There is never a good time to have to deal with water in your basement, but the winter seems to bring a unique set of frustrations and stresses. If you think that your basement will only fill with water when a huge rainstorm passes through the area, then you are in for a surprise.
Water problems in your basement during the winter can sneak up on you, and they can be challenging to deal with. Read on to discover some of the common reasons why you might get a basement leak in winter.
Insufficient Drainage System
The gutters, eaves, troughs, and downspouts on your house are in place to move water away from the structure. In the winter, when the world should be frozen, you might not think that water is going to get into your basement.
However, there are still some sunny, warms days that will melt the ice and snow, and if your gutters are clogged or your downspouts are too close to the house, that water will drain directly into your basement.
Downspouts should direct water a minimum of four feet away from your house. Six feet is ideal to ensure that water doesn’t leak into your basement. It’s also recommended that you take the time during the fall to remove leaves and branches from your gutters to prevent water from getting into your basement during the winter.
Your Basement Creates Heat
Your basement may not be as warm as the rest of your house, but it’s still warmer than the freezing temperatures outside. The heat from your basement can radiate up to eight inches outside of the walls and can melt ice and snow. If you happen to have cracks or holes in your foundation, as the ice and snow melts, it won’t have anywhere to go except for inside your home.
If you’ve never heard the term “hydrostatic pressure,” this is a sophisticated way of talking about the downward pull of gravity. Hydrostatic pressure, combined with the heat that radiates from your basement, are reasons why you might have to deal with flooding during the winter.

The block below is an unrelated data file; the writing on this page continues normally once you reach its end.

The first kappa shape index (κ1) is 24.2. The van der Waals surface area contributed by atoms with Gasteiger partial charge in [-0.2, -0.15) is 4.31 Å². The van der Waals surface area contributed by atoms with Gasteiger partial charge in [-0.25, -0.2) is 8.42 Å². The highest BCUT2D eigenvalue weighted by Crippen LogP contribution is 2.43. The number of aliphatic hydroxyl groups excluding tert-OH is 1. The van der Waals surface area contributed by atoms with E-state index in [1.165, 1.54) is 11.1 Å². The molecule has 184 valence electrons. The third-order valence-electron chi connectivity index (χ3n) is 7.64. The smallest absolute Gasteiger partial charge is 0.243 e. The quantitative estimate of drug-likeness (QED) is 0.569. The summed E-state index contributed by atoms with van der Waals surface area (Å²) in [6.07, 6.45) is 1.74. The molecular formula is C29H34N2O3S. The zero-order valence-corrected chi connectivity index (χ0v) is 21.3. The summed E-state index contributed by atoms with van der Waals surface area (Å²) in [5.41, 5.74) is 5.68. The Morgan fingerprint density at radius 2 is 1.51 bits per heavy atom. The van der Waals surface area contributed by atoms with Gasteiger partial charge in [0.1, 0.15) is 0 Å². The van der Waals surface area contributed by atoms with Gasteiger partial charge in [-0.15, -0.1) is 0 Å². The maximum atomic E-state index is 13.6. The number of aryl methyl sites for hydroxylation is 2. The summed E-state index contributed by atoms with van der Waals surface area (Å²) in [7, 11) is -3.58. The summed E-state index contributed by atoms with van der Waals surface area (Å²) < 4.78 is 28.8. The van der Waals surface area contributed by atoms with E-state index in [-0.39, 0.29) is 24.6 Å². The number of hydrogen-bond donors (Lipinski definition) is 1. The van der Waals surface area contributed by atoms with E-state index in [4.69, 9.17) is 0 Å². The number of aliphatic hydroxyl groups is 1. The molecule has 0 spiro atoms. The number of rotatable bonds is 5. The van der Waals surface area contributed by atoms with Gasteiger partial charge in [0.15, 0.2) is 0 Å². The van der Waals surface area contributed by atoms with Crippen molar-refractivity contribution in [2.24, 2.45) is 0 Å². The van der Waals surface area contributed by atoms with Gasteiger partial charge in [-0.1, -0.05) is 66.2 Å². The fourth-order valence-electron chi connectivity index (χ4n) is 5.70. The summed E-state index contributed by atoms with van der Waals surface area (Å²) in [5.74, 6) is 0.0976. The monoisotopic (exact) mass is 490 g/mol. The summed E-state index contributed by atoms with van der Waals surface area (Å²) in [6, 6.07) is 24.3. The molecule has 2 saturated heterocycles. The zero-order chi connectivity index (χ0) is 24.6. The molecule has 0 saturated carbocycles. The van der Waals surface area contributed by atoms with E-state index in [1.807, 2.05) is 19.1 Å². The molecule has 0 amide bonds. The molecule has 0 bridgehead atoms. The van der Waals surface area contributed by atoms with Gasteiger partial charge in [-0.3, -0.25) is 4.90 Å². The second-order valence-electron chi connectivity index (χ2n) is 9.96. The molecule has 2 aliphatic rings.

When the heat from your basement melts ice and snow, hydrostatic pressure pulls it downward and traps it between the ground and your basement walls. As mentioned, if there are cracks or holes in your foundation, this will allow the water to seep through.
However, even if your foundation doesn’t currently have cracks or holes, as hydrostatic pressure pushes that water downward, water can accumulate in large quantities. Since it can’t flow through the frozen soil, it may push against your foundation and cause new cracks to form, allowing it to leak into your space.
If you have the right type of soil around your home, then it will allow moisture to flow through it and away from your house. Soil that does not drain properly allows the pressure from melting ice and snow to build, pressing it against your foundation. When that pressure gets high enough, it will leak into your basement.
In addition to having the right soil around your home, it also needs to be sloped properly. This ensures that moisture drains away from your home instead of directly into your basement. Typically, the slope should be six inches and directed away from your home. There should also be a clear path so that water can flow freely. Any obstacles may cause the water to back up and flood your basement.
Leaky Window Wells
The window wells at ground level are a great place for snow to accumulate. It can then be melted by the heat from your basement. To ensure this water doesn’t get inside your home, it’s imperative that your windows are sealed properly.
You might also consider covering your window wells to keep snow out and taking some time to remove snow from around ground-level windows.
Cold winter weather has a bad habit of freezing plumbing, and if the sewer line freezes or clogs, the water will back up into your basement.
Freezing temperatures can also impact your sump pump. If ice causes this device to burst, then the water won’t be drained from your basement and leave you dealing with a flood.
Winter Basement Leaks
Having to deal with a basement leak in winter is frustrating. Cold weather increases the chances of basement floods. However, there are ways to prevent winter basement leaks from occurring.
This includes maintaining your gutter and downspout system, as well as making sure it directs water far enough away from your house, fixing any holes or cracks in your foundation, surrounding your house with the right soil and slope, and keeping all basement drains free and clear so that they won’t clog.